As some may be aware, in September of 1969, Muammar al-Gaddafi, an Arab Bedouin soldier of a peculiar character and inspired by the ideas of the Egyptian leader Gamal Abdel Nasser, promoted in the heart of the armed forces a movement overthrowing King Idris I of Libya, a country almost completely covered by desert and having very little population, located in northern Africa between Tunisia and Egypt. (more…)
When Gaddafi, aged just 28 and a colonel in the Libyan army, inspired by his Egyptian colleague Abdel Nasser, overthrew King Idris I in 1969, he implemented important revolutionary measures such as agrarian reform and the nationalization of oil. The growing income was dedicated to economic and social development, particularly educational and health services for the small Libyan population located in a vast desert territory with very little arable land. (more…)
In contrast with what is happening in Egypt and Tunisia, Libya occupies the first spot on the Human Development Index for Africa and it has the highest life expectancy on the continent. Education and health receive special attention from the State. The cultural level of its population is without a doubt the highest. Its problems are of a different sort. The population wasn’t lacking food and essential social services. The country needed an abundant foreign labour force to carry out ambitious plans for production and social development. (more…)
The policy of plunder imposed by the United States and their NATO allies in the Middle East has gone into a crisis. It has inevitably unraveled with the high cost of grain, the effects of which can be felt more forcefully in the Arab countries where, in spite of their huge resources of oil, the shortage of water, areas covered by desert and the generalized poverty of the people contrast with the enormous resources coming from the oil possessed by the privileged sectors. (more…)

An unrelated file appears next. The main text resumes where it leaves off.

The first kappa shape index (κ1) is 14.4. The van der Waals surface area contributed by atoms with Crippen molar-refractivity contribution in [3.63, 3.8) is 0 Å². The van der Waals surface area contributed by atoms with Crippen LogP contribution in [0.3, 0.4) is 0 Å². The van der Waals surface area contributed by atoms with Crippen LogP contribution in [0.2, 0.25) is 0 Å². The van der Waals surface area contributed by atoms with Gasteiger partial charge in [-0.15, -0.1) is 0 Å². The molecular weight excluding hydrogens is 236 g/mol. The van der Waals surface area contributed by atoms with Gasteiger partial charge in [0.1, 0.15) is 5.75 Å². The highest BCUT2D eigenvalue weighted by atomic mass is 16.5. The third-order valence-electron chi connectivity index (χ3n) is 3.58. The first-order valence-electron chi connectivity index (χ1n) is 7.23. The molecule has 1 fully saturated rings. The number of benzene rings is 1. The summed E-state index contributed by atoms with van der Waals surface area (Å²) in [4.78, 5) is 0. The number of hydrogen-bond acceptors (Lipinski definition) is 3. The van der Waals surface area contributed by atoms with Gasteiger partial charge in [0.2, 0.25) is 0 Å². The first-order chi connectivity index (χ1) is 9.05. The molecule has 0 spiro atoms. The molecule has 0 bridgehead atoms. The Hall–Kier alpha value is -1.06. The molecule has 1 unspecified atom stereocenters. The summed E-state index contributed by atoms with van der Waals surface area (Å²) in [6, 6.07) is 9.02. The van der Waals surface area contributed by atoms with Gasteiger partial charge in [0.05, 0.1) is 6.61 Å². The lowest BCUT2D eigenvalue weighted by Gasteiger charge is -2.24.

The nature of a capitalist system depends upon the institutional framework that supports and shapes it.
Oil has become the principal wealth in the hands of the great Yankee transnationals; through this energy source they had an instrument that considerably expanded their political power in the world. It was their main weapon when they decided to easily liquidate the Cuban Revolution as soon as the first just and sovereign laws were passed in our Homeland: depriving it of oil. (more…)
Elsewhere we have written that the breakup of Yugoslavia “may have been the most misrepresented series of major events over the past twenty years.” But the far bloodier and more destructive invasions, insurgencies, and civil wars that have ravaged several countries in the Great Lakes region of Central Africa over the same years may have been subjected to even greater misrepresentation. To a remarkable degree, all major sectors of the Western establishment swallowed a propaganda line on Rwanda that turned perpetrator and victim upside-down.